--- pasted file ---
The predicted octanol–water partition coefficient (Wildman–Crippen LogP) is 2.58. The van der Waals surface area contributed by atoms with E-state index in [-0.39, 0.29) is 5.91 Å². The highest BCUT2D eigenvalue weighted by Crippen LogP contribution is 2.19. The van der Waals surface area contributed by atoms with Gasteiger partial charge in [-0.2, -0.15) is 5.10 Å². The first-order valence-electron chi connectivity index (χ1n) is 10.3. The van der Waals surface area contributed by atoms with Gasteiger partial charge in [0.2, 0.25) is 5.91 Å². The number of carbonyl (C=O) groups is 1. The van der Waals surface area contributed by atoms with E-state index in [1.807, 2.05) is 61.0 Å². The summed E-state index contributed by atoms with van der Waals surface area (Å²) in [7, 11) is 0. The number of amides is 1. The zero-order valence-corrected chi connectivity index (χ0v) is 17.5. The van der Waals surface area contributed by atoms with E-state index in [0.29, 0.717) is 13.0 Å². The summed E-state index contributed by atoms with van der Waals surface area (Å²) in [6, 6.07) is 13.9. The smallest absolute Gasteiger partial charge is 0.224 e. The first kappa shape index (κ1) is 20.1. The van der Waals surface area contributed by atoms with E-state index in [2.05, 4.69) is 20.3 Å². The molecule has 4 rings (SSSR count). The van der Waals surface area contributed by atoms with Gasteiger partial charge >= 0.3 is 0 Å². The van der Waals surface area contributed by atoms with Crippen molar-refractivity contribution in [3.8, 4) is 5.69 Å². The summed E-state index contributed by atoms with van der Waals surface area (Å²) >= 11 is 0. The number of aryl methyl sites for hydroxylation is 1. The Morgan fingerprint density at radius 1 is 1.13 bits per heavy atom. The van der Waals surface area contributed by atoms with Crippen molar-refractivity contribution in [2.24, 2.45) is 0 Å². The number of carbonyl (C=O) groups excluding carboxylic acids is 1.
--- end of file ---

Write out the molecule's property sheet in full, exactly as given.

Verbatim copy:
The predicted octanol–water partition coefficient (Wildman–Crippen LogP) is 2.58. The van der Waals surface area contributed by atoms with E-state index in [-0.39, 0.29) is 5.91 Å². The highest BCUT2D eigenvalue weighted by Crippen LogP contribution is 2.19. The van der Waals surface area contributed by atoms with Gasteiger partial charge in [-0.2, -0.15) is 5.10 Å². The first-order valence-electron chi connectivity index (χ1n) is 10.3. The van der Waals surface area contributed by atoms with Gasteiger partial charge in [0.2, 0.25) is 5.91 Å². The number of carbonyl (C=O) groups is 1. The van der Waals surface area contributed by atoms with E-state index in [1.807, 2.05) is 61.0 Å². The summed E-state index contributed by atoms with van der Waals surface area (Å²) in [7, 11) is 0. The number of amides is 1. The zero-order valence-corrected chi connectivity index (χ0v) is 17.5. The van der Waals surface area contributed by atoms with E-state index in [0.29, 0.717) is 13.0 Å². The summed E-state index contributed by atoms with van der Waals surface area (Å²) in [6, 6.07) is 13.9. The smallest absolute Gasteiger partial charge is 0.224 e. The first kappa shape index (κ1) is 20.1. The van der Waals surface area contributed by atoms with E-state index in [2.05, 4.69) is 20.3 Å². The molecule has 4 rings (SSSR count). The van der Waals surface area contributed by atoms with Gasteiger partial charge >= 0.3 is 0 Å². The van der Waals surface area contributed by atoms with Crippen molar-refractivity contribution in [3.8, 4) is 5.69 Å². The summed E-state index contributed by atoms with van der Waals surface area (Å²) >= 11 is 0. The number of aryl methyl sites for hydroxylation is 1. The Morgan fingerprint density at radius 1 is 1.13 bits per heavy atom. The van der Waals surface area contributed by atoms with Crippen molar-refractivity contribution in [2.24, 2.45) is 0 Å². The number of carbonyl (C=O) groups excluding carboxylic acids is 1.